The first real-life test is our HTPC scenario, which includes: playing one 720P HD movie in Media Player Classic, one 480P SD movie playing in VLC, three movies downloading simultaneously through iTunes, and one 1080i HDTV stream being recorded through Windows Media Center over a 15 minute period. Higher IOps and MB/s rates with lower latency times are preferred.

In this profile, the SP920 ranked at the bottom of pack in all of the categories alongside the Crucial M500 with a transfer speed of 240.4MB/s, an IOPS of 5,184, and an average latency of 1.52ms. The M550 outperformed the SP920 here as well. Additionally, and as expected, the OCZ Vector had no trouble beating out all of the comparables.


Our second real-life test covers disk activity in a productivity scenario. For all intents and purposes this test shows drive performance under normal daily activity for most users. This test includes: a three hour period operating in an office productivity environment with 32-bit Vista running Outlook 2007 connected to an Exchange server, web browsing using Chrome and IE8, editing files within Office 2007, viewing PDFs in Adobe Reader, and an hour of local music playback with two hours of additional online music via Pandora.

In our Productivity trace, the SP920 posted disappointing numbers–showing an IOPS of only 4,572 as well 133.9MB/s–just behind the M550.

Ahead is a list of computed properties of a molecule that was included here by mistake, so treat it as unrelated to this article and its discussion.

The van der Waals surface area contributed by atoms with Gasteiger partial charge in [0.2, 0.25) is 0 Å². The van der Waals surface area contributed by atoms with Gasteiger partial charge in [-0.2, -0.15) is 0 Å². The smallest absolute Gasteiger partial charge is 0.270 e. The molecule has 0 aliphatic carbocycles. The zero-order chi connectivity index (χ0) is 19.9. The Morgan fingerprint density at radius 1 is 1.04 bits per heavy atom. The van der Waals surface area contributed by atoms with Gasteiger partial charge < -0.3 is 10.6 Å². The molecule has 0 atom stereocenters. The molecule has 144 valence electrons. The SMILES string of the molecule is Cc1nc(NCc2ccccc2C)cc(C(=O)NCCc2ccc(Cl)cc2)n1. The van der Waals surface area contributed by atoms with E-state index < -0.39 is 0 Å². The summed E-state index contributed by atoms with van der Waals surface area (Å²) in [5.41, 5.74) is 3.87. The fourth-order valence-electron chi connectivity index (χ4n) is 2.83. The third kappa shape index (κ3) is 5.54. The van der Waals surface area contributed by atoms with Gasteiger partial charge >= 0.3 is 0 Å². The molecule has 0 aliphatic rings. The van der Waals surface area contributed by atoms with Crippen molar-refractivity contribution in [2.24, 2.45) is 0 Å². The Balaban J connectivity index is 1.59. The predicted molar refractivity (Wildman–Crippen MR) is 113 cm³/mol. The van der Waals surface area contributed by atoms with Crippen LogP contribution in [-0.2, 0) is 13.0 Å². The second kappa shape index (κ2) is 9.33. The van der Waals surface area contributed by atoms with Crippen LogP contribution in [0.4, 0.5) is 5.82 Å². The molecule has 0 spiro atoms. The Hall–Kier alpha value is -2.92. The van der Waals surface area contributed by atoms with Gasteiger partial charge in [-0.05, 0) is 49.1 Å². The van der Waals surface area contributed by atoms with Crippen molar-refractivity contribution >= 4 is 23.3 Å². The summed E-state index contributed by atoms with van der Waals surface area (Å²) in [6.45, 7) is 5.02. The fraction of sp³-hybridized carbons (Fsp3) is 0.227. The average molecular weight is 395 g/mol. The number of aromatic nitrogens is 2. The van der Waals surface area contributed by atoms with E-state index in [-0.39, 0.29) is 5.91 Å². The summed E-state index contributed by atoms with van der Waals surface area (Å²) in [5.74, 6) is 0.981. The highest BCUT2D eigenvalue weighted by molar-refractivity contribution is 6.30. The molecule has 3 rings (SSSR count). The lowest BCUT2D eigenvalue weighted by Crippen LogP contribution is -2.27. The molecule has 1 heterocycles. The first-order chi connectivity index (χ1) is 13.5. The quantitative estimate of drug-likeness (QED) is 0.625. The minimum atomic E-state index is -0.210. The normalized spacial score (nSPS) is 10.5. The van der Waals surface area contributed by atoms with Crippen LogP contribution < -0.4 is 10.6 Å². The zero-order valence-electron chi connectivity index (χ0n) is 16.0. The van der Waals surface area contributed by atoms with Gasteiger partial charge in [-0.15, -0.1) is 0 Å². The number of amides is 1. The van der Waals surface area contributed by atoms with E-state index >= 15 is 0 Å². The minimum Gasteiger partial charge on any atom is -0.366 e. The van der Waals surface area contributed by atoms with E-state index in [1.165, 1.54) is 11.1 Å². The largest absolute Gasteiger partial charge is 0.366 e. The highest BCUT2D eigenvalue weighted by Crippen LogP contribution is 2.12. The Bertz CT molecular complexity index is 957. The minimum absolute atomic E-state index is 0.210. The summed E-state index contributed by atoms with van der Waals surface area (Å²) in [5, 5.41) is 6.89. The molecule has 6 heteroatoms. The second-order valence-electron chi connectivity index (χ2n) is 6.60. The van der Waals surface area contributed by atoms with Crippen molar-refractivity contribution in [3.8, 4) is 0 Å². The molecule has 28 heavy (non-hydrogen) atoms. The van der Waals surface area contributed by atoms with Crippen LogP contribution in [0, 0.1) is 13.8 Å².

Our third real-life test covers disk activity in a gaming environment. Unlike the HTPC or Productivity trace, this one relies heavily on the read performance of a drive. To give a simple breakdown of read/write percentages, the HTPC test is 64% write, 36% read, the Productivity test is 59% write and 41% read, while the gaming trace is 6% write and 94% read. The test consists of a Windows 7 Ultimate 64-bit system pre-configured with Steam, with Grand Theft Auto 4, Left 4 Dead 2, and Mass Effect 2 already downloaded and installed. The trace captures the heavy read activity of each game loading from the start, as well as textures as the game progresses.

In our read-intensive Gaming trace, the SP920 posted results in the lower middle/bottom of the pack with an IOPS of 8170, an average latency of 0.93ms, and speed of 431MB/s. Its brethren, the M550, was the top performer here.

Power Consumption

Low idle power consumption, as well as their overall  power management, is something that is important to many consumers as they spend much of their life-cycle in an idle state.